As to wiring, I found it to be very simple if you understand basic AV wiring to speakers but a little research may be warranted if you have not done it before or lately. Most decent speciality/boutique AV shops are usually happy to help advise you. Beware of the setup expertise/advice from the big box shops. They often have good prices but are not very knowledgeable on configuration.

I have yet to hear acceptable reviews of wireless systems. Running conduit or stubbing wire behind walls/ceilings for future use is great advice. Just document where it is so you can find it later. I love HDMI... I initially wondered if it is "all that" but it is indeed wonderful. It won't really save you money but will save you cabling and complexity b/t components.

Sorry for rambling and the long post. Good luck.

    Bookmark   December 15, 2008 at 8:06PM
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gailrolfe

Mongo and Breezy, thanks so much for your very helpful comments. Actually, Mongo, I see that somehow my response to you from a few days ago does not appear to have posted but I did think I had responded in a more timely way as your info was very timely and helpful. Since we are in the middle of a remodel with unknown other costs that could still come in, we have decided to just run 2" conduit behind the walls to where speakers etc will be and wait to make more detailed decisions after this project is over. We found that although we had thought we "just want a couple of speakers", we got quite intrigued with some of the other fun things we could do but just felt we couldn't take the time and energy out right now to really feel comfortable with our choices with everything else going on so our a/v decisions will have to come in Phase 2. We have learned a lot but have a steep hill still to climb...as evidenced Breezy by my next question: what is HDMI? Thanks again to both of you for your good responses.

    Bookmark   December 15, 2008 at 8:38PM
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breezy_2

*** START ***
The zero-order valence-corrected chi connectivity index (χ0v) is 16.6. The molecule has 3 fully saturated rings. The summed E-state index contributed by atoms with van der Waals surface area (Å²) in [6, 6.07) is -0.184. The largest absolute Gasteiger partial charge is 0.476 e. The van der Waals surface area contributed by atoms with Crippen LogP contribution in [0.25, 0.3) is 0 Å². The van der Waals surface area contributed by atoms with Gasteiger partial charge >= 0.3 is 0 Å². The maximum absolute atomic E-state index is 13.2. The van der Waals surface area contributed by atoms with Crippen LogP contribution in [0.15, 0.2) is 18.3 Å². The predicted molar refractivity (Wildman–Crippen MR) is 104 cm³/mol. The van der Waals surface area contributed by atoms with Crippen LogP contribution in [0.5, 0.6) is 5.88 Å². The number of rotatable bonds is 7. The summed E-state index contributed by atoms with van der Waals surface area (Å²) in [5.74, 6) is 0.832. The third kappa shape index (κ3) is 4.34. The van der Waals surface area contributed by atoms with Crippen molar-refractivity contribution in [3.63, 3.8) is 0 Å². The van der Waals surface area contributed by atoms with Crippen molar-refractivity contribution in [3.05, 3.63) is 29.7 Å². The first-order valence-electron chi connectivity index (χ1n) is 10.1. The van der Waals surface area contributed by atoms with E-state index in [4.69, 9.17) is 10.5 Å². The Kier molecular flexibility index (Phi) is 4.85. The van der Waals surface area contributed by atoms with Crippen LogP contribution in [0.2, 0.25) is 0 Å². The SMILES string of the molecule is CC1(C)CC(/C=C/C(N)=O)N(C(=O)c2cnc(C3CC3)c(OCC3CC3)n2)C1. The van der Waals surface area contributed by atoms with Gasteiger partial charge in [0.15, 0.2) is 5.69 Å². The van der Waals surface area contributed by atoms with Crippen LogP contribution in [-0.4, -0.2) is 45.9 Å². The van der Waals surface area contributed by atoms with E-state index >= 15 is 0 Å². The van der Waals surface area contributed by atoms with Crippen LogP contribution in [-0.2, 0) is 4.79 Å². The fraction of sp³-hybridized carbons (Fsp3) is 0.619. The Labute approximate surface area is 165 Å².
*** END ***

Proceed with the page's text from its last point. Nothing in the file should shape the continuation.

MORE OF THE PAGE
SORRY! HDMI (although I am not sure what the acronym stands for) delivers all audio and video through one cable... not to be misinterpreted as all data over a single wire but rather multiple wires combined into one main cable and delivered using a multi-pin plug. HDMI has become the gold standard for today's HDTV set ups and the quality is truly superb.

    Bookmark   December 15, 2008 at 9:27PM
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gailrolfe

Thanks, Breezy...I knew I'd heard the term but never quite made the connection between the letters and the function. Fun to see how much can be done!

    Bookmark   December 15, 2008 at 9:30PM
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msm859

HDMI = high definition multimedia interface

    Bookmark   January 19, 2009 at 12:40AM
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gailrolfe

Well, in the heat of the demolition and early remodel, we decided we were going to "hold off" on doing anything about our audio-visual, after we talked to a few experts who made us realize there was a whole lot out there we hadn't even considered. Our contractor put conduit in the walls and cielings to the places where it was pretty much agreed our rear and kitchen speakers would go and we thought we were just going to leave it like until after the remodel. But as we settled into our new routine and had more opportunities to talk to people, everyone encouraged us to at least "do something" so we did a little research on our own and ended up buying Polk TC60i speakers for our rear speakers for our tv and for the kitchen. We have found a guy we can hire to come pull the wire through the conduit and put the speakers in the cieling which was our second level of "well, this is all we'll do for now". And now we're thinking, geez, we've gone this far, let's at least get the surround sound for the tv in place so we researched receivers and are pretty convinced we'll get the Onkyo 876. (We started out with the 806 but then realized we will eventually want to hook up an Ipod, our son's Wii and PS3 so decided the 876 was a better choice.)

So we think the next "final step" is to get the front and center speakers BUT we don't want to put the front speakers in the wall and we think we understand that we can have our center and front speakers in the form of a bar.

However, when we tried to read about this, we didn't make much progress. Can anyone enlighten us as to what the main things are we need to consider in looking at these front-center speaker bars? Are there aspects about the rear speakers we need to consider in looking at a speaker bar? Any hints to help getting us going on this step will be appreciated....thanks!

    Bookmark   February 17, 2009 at 8:06PM